Dump is free.
Nearly every version of Linux, Unix or BSD comes with dump; all of them are similar. There are enough differences that you need to study the documentation of your particular version before using it, but once you understand dump you pretty much understand it on all *nix systems.
Dump is time-tested.
Dump originally appeared in Unix Version 6 and has been used by administrators for file system backups for well over a decade. It is thoroughly tested and well-understood in the Unix/Linux/BSD communities.
Dump handles nine levels (or more) of incremental backups.
One of the best features of dump is its ability to do incremental backups. The original versions of dump could do nine levels of backups, and the latest versions can do even more. Dump's incremental backup lets you set up elaborate backup schedules with just a couple of switch settings and a simple script. For example, setting up a Tower of Hanoi backup scheme is easy with dump.
For more information on the Tower of Hanoi and other backup schemes, check out this related article
Dump is fast.
Because it is based on blocks, not files, dump is extremely fast.
However, dump also has some drawbacks, which is why it's losing ground in the *nix world to other backup utilities, including commercial products. Some disadvantages include:
Dump backs up file systems, not files.
Because it is block-based, dump isn't oriented toward files. It doesn't have a lot of fine control at the file or directory level. For backing up individual files, utilities like tar or cpio are better.
It doesn't work with all file systems.
Dump works with ext2/ext3 file systems. It doesn't support FAT, RieserFS or most other file systems. Needless to say it doesn't work with Windows either.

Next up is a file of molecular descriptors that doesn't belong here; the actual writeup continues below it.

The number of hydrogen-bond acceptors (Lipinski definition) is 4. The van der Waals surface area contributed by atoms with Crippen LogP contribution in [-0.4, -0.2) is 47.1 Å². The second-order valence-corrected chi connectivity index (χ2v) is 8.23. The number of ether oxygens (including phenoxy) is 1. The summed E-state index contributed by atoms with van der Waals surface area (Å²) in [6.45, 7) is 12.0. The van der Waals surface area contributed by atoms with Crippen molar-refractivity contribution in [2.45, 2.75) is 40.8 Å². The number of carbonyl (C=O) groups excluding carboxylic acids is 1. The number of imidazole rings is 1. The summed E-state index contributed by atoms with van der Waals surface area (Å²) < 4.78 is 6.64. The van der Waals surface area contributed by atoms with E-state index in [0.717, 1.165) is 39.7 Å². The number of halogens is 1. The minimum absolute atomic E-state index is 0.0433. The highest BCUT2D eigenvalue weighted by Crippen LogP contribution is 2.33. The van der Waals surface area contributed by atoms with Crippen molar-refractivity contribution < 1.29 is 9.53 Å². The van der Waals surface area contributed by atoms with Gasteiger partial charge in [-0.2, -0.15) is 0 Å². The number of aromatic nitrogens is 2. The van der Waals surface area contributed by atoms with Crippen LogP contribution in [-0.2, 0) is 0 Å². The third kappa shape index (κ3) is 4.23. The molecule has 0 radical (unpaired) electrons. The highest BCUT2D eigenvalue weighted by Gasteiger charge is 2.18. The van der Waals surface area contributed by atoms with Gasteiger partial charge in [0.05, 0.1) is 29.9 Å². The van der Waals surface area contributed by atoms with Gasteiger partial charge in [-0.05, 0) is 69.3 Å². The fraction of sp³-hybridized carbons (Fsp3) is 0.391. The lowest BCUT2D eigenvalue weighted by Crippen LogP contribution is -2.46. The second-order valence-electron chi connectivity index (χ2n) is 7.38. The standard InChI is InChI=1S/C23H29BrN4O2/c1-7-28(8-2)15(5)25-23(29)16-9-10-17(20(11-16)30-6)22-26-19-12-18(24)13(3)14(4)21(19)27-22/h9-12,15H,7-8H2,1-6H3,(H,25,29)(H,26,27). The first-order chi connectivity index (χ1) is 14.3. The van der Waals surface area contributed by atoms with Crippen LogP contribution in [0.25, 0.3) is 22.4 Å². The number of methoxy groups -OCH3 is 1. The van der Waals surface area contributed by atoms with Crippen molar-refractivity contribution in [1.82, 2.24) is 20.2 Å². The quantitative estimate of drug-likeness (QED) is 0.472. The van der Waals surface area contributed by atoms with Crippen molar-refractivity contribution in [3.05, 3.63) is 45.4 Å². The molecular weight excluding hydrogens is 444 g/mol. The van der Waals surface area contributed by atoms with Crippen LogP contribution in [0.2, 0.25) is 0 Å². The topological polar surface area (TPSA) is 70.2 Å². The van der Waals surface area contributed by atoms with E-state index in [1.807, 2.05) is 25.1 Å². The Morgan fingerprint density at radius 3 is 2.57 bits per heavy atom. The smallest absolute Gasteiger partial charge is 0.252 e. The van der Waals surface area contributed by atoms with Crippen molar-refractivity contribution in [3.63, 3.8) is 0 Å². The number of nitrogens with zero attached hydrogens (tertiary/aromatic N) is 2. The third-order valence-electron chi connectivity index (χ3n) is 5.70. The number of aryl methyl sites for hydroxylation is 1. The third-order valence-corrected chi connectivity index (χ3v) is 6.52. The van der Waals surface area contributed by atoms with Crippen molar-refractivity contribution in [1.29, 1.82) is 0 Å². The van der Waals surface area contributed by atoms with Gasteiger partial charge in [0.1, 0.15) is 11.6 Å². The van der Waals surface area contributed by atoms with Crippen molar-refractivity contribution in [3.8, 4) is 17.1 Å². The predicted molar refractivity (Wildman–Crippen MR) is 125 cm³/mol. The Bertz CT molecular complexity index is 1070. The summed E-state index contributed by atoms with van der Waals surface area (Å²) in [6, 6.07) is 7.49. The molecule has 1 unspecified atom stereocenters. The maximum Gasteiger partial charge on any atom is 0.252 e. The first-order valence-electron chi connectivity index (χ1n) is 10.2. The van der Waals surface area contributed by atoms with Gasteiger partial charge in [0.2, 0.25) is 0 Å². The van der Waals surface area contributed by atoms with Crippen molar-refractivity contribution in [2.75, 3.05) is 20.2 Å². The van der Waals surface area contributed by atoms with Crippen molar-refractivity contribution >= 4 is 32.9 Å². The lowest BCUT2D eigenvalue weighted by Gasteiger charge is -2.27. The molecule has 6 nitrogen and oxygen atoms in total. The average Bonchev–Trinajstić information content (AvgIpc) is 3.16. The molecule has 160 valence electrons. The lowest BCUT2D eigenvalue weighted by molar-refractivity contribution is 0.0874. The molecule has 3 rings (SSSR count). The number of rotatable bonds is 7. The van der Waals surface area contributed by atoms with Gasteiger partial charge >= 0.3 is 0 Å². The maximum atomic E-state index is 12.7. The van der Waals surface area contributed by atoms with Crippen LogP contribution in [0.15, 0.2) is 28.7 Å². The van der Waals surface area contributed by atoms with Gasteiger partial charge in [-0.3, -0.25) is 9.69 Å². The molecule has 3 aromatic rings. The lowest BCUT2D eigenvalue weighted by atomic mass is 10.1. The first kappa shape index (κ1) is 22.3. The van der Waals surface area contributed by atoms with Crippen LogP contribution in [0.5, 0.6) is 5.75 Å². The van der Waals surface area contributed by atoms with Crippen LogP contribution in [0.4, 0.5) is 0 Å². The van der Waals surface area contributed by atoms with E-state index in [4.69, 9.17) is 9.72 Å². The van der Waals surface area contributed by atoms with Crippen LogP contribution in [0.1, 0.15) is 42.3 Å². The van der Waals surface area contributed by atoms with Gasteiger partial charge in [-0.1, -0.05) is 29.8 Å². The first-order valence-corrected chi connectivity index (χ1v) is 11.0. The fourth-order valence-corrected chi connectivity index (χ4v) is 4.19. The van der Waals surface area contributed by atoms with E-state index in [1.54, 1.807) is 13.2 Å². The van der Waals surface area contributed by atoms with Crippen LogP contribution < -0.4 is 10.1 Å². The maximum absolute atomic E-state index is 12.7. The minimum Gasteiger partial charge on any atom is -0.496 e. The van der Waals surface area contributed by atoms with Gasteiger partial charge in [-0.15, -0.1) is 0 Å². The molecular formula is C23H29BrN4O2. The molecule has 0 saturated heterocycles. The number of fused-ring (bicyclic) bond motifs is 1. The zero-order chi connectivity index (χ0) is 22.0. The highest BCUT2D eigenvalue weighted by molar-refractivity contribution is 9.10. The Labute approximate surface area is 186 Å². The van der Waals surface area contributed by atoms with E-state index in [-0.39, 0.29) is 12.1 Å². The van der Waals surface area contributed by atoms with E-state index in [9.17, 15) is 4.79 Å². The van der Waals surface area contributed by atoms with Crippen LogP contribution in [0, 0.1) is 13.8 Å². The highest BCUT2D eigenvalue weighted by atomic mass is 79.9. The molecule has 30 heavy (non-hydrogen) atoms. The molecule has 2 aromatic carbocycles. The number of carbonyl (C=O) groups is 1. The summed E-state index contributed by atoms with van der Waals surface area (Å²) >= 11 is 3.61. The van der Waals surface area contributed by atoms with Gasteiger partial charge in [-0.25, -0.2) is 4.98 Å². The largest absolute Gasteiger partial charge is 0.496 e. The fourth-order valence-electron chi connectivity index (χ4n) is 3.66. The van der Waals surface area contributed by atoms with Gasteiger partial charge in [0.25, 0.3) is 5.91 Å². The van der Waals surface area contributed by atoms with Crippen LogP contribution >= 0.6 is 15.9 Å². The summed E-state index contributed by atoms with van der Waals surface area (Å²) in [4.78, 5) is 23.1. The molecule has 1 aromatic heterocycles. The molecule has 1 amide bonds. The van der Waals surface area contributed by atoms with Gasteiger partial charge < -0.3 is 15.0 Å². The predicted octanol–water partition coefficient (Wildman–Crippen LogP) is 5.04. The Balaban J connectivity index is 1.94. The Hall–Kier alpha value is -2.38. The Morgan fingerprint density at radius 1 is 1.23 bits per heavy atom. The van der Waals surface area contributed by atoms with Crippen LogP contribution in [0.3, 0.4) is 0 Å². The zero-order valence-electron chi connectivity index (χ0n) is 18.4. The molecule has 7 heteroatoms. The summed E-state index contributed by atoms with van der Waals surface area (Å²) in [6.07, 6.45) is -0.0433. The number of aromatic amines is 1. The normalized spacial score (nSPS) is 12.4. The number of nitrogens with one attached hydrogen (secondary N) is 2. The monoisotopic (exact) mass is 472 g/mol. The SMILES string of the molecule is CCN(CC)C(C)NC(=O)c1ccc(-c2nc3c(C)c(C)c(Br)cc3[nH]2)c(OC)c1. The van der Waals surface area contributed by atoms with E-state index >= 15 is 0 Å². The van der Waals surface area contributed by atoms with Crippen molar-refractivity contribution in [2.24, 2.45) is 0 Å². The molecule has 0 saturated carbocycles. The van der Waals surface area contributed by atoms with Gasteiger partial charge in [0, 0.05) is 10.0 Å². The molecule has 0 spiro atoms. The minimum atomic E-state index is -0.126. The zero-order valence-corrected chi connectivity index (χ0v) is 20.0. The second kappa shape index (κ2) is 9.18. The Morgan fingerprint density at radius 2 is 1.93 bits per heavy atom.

Dump is complex.
Dump is a classic example of a *nix utility. There are a lot of switches, not much explanation and dump assumes you mean what you tell it. It's powerful, but when used carelessly it can hopelessly corrupt your backups, or your entire file system.
It (mostly) can't handle files that change while the filesystem is being backed up.
Dump is not designed to back up active file systems and if a file changes during the process, the backup is likely to be corrupted. To use dump successfully you need to be sure that the file system is inactive, back it up when it is not being used or take a snapshot and back up from that. (Read-only file systems don't have a problem because they don't change.) It is also important to verify your backups.
A few variations of dump, such as xfsdump for the XFS file system can back up active file systems. However, this is not the norm.
If you decide to use dump, be sure to carefully study the way it works on your system. Although the dump utility is basically the same on all Unix/Linux/BSD versions, the differences among versions can be significant.
About the author: Rick Cook specializes in writing about issues related to storage and storage management.
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This was first published in November 2008